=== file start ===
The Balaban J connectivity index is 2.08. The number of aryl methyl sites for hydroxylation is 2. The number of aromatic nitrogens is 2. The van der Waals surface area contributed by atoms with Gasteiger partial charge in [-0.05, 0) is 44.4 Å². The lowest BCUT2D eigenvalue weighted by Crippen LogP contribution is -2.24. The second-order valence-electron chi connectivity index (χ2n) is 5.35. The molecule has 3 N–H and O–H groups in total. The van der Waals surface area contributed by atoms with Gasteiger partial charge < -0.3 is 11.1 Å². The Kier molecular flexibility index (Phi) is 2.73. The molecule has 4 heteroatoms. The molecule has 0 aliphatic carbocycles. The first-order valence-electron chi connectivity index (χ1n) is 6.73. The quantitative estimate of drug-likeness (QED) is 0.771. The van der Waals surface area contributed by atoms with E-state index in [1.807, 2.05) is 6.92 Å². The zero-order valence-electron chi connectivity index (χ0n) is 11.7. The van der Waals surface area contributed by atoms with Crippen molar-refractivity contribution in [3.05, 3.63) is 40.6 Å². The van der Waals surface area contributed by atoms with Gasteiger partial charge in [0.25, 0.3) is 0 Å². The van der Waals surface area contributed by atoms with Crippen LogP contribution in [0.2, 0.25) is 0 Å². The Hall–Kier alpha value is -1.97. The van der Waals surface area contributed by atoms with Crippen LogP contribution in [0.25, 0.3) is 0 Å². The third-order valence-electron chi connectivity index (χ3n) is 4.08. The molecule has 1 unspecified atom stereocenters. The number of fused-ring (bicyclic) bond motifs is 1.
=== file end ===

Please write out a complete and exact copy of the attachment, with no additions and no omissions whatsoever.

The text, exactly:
The Balaban J connectivity index is 2.08. The number of aryl methyl sites for hydroxylation is 2. The number of aromatic nitrogens is 2. The van der Waals surface area contributed by atoms with Gasteiger partial charge in [-0.05, 0) is 44.4 Å². The lowest BCUT2D eigenvalue weighted by Crippen LogP contribution is -2.24. The second-order valence-electron chi connectivity index (χ2n) is 5.35. The molecule has 3 N–H and O–H groups in total. The van der Waals surface area contributed by atoms with Gasteiger partial charge < -0.3 is 11.1 Å². The Kier molecular flexibility index (Phi) is 2.73. The molecule has 4 heteroatoms. The molecule has 0 aliphatic carbocycles. The first-order valence-electron chi connectivity index (χ1n) is 6.73. The quantitative estimate of drug-likeness (QED) is 0.771. The van der Waals surface area contributed by atoms with E-state index in [1.807, 2.05) is 6.92 Å². The zero-order valence-electron chi connectivity index (χ0n) is 11.7. The van der Waals surface area contributed by atoms with Crippen molar-refractivity contribution in [3.05, 3.63) is 40.6 Å². The van der Waals surface area contributed by atoms with Gasteiger partial charge in [0.25, 0.3) is 0 Å². The van der Waals surface area contributed by atoms with Crippen LogP contribution in [0.2, 0.25) is 0 Å². The Hall–Kier alpha value is -1.97. The van der Waals surface area contributed by atoms with Crippen LogP contribution in [0.25, 0.3) is 0 Å². The third-order valence-electron chi connectivity index (χ3n) is 4.08. The molecule has 1 unspecified atom stereocenters. The number of fused-ring (bicyclic) bond motifs is 1.